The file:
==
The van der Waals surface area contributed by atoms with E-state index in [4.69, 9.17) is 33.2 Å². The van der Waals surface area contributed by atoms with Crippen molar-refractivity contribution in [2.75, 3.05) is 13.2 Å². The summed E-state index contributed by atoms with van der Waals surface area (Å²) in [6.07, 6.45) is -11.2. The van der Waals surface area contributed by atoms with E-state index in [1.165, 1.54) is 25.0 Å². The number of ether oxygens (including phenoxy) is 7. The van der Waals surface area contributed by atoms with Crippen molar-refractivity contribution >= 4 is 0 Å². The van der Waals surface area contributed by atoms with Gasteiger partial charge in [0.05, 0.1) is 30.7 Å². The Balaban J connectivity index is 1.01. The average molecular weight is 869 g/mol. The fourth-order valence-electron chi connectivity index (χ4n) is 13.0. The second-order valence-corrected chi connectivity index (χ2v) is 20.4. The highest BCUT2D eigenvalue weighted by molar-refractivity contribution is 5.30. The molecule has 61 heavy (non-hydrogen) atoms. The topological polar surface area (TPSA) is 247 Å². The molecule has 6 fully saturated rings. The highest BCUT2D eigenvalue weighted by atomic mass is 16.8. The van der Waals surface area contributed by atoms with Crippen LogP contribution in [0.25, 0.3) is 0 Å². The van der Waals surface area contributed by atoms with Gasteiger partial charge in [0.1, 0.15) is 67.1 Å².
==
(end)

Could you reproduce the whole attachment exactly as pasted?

The van der Waals surface area contributed by atoms with E-state index in [4.69, 9.17) is 33.2 Å². The van der Waals surface area contributed by atoms with Crippen molar-refractivity contribution in [2.75, 3.05) is 13.2 Å². The summed E-state index contributed by atoms with van der Waals surface area (Å²) in [6.07, 6.45) is -11.2. The van der Waals surface area contributed by atoms with E-state index in [1.165, 1.54) is 25.0 Å². The number of ether oxygens (including phenoxy) is 7. The van der Waals surface area contributed by atoms with Crippen molar-refractivity contribution >= 4 is 0 Å². The van der Waals surface area contributed by atoms with Gasteiger partial charge in [0.05, 0.1) is 30.7 Å². The Balaban J connectivity index is 1.01. The average molecular weight is 869 g/mol. The fourth-order valence-electron chi connectivity index (χ4n) is 13.0. The second-order valence-corrected chi connectivity index (χ2v) is 20.4. The highest BCUT2D eigenvalue weighted by molar-refractivity contribution is 5.30. The molecule has 61 heavy (non-hydrogen) atoms. The topological polar surface area (TPSA) is 247 Å². The molecule has 6 fully saturated rings. The highest BCUT2D eigenvalue weighted by atomic mass is 16.8. The van der Waals surface area contributed by atoms with Crippen LogP contribution in [0.25, 0.3) is 0 Å². The van der Waals surface area contributed by atoms with Gasteiger partial charge in [0.1, 0.15) is 67.1 Å².